Ramsey County History magazine offers a wide variety of articles on the people, places and history of Ramsey County.
Volume 38, Number 4: Winter 2004
‘He Loved a Tall Story’ The Life and Times of I.A. O’Shaughnessy, the Man Who Happily Gave His Money Away
Authors: John M. Lindley and Virginia Brainard Kunz
Born in 1885, Ignatius Aloysius O’Shaughnessy was an oilman and philanthropist. His parents, who were of Irish decent, moved to Minnesota around 1861 and became active members of the city’s strong Irish-Catholic community that centered on St. Michael’s Church in Stillwater. O’Shaughnessy’s father was a small businessman in a lumbering town and I. A., as he was known, was surrounded by lumberjacks and later talked about them and their stories. He loved telling his own tall tales throughout his life. He enrolled in college at St. John’s in 1901 and played football, then a new sport. Because of an incident he was expelled in 1902 and transferred to St. Thomas, where he became a mainstay of the football team. After graduation, O’Shaughnessy became secretary of the Amateur Athletic Association of St. Paul. He married Lillian Smith in 1908 and then left St. Paul to join his brother in Texas and later started a tire business in Kansas, where he soon got into the oil industry. Lillian didn’t like Texas or Kansas and got the family to move back to Minnesota. They soon bought a home at 1705 Summit Avenue where they lived for the rest of their lives. Because O’Shaughnessy concentrated on building oil refineries, his company flourished and became one of the largest independently owned oil businesses in the world. I.A. enjoyed doing things with his family, fishing, and travelling. In the 1930s O’Shaughnessy became an active philanthropist making major gifts to the College of St. Thomas and other charities. Soon he organized his own foundation, which made education its focus. He also made gifts to a number of universities, such Notre Dame, and helped pay for the Ecumenical Institute for Advanced Theological Study in response to a request from Pope Paul VI for O’Shaughnessy’s support. After Lillian died in 1958, I. A. experienced a “gray period” in his life, but in 1966 he married Blanche Finn. O’Shaughnessy died in 1973.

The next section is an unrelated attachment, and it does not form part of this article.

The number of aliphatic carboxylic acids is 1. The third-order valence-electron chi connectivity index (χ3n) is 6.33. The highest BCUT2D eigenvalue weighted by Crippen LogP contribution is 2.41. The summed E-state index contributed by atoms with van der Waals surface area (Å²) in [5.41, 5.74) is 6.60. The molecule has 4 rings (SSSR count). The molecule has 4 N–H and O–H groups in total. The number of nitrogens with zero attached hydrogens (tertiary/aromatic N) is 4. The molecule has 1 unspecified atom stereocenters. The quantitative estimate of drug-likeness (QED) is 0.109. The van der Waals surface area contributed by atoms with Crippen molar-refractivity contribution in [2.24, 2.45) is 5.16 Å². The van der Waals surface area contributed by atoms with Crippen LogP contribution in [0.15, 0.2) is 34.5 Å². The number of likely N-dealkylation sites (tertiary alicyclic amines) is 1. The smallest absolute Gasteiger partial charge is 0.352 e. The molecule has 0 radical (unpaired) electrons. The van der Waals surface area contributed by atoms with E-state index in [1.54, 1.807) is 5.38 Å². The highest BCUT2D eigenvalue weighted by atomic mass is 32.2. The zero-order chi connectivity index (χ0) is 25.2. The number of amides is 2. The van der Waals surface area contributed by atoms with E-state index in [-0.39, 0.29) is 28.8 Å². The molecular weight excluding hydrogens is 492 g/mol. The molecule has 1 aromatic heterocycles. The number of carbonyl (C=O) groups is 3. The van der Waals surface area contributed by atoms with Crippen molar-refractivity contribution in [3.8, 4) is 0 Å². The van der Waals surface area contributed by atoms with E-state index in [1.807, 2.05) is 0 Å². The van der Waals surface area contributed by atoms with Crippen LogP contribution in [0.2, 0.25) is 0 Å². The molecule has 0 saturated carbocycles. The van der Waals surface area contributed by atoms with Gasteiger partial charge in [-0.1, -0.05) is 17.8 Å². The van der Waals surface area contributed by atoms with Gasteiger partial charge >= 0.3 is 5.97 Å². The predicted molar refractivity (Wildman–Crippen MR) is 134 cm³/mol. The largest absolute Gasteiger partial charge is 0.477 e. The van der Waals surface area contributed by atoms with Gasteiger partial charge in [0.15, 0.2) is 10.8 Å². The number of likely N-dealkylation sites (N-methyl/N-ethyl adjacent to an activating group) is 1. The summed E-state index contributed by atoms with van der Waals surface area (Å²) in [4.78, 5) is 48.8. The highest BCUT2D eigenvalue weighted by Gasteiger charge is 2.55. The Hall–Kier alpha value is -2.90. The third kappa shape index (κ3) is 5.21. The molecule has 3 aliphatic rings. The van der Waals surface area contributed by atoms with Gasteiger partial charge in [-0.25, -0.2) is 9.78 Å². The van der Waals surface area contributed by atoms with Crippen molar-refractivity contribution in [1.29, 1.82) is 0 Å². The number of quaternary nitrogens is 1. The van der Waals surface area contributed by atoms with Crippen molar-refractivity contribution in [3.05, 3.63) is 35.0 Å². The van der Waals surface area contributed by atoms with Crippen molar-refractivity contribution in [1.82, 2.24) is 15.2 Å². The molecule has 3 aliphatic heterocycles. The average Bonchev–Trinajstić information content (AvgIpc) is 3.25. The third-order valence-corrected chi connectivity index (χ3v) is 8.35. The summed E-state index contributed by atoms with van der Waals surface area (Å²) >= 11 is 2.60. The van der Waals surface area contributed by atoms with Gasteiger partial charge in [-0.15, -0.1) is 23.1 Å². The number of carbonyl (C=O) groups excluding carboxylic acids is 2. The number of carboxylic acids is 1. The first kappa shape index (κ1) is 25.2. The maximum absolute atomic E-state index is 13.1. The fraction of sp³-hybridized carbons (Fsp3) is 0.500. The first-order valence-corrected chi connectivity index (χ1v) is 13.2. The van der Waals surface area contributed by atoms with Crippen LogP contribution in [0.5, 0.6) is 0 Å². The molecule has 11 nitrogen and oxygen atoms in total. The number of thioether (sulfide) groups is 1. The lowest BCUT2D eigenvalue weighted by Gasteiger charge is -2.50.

PDF of Lindley & Kunz article
A Century Ago: Hundreds of Thousands Greet the Liberty Bell the Day It Came to Town
Susan C. Dowd
The Liberty Bell, with its twenty-four-inch-long crack, came to St. Paul on June 6, 1904. The nation’s “most cherished relic” was on its way from Philadelphia to St. Louis on a special train and made a stop in St. Paul. Although the train arrived late at night, by the next morning there were swarms of people at the Union Depot to see it. During five-and-a-half hours, an estimated 100,000 people walked by the symbol of freedom. It was displayed in a wood frame made of heavy oak on a flatbed railway car parked at the foot of Broadway near the rear of the Depot. All St. Paul schools were closed that day to see the famous icon. The Liberty Bell and its entourage left the city a little after noon.
PDF of Dowd article
Georgia Ray, ed., Memoirs of Grace Flandrau (St. Paul: Knochaloe Beg Press, 2003).
Moira F. Harris, Fire & Ice: The History of the Saint Paul Winter Carnival (St. Paul: Pogo Press, 2003).